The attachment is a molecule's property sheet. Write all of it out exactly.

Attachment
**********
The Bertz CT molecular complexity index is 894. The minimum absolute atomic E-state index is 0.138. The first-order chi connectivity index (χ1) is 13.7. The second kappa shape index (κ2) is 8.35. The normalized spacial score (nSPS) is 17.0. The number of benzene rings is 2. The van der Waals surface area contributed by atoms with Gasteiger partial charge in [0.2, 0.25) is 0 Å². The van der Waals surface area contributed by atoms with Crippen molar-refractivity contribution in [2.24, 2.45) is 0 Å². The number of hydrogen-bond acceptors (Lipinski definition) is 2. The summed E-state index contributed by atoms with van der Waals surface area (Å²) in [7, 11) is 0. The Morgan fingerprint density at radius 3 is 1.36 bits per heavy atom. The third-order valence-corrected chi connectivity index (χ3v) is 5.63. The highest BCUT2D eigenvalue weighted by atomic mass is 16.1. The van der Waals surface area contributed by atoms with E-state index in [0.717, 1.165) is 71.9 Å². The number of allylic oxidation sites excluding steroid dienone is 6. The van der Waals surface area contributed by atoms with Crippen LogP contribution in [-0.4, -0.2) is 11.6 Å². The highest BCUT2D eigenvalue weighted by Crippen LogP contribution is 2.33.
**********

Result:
The Bertz CT molecular complexity index is 894. The minimum absolute atomic E-state index is 0.138. The first-order chi connectivity index (χ1) is 13.7. The second kappa shape index (κ2) is 8.35. The normalized spacial score (nSPS) is 17.0. The number of benzene rings is 2. The van der Waals surface area contributed by atoms with Gasteiger partial charge in [0.2, 0.25) is 0 Å². The van der Waals surface area contributed by atoms with Crippen molar-refractivity contribution in [2.24, 2.45) is 0 Å². The number of hydrogen-bond acceptors (Lipinski definition) is 2. The summed E-state index contributed by atoms with van der Waals surface area (Å²) in [7, 11) is 0. The Morgan fingerprint density at radius 3 is 1.36 bits per heavy atom. The third-order valence-corrected chi connectivity index (χ3v) is 5.63. The highest BCUT2D eigenvalue weighted by atomic mass is 16.1. The van der Waals surface area contributed by atoms with E-state index in [0.717, 1.165) is 71.9 Å². The number of allylic oxidation sites excluding steroid dienone is 6. The van der Waals surface area contributed by atoms with Crippen LogP contribution in [-0.4, -0.2) is 11.6 Å². The highest BCUT2D eigenvalue weighted by Crippen LogP contribution is 2.33.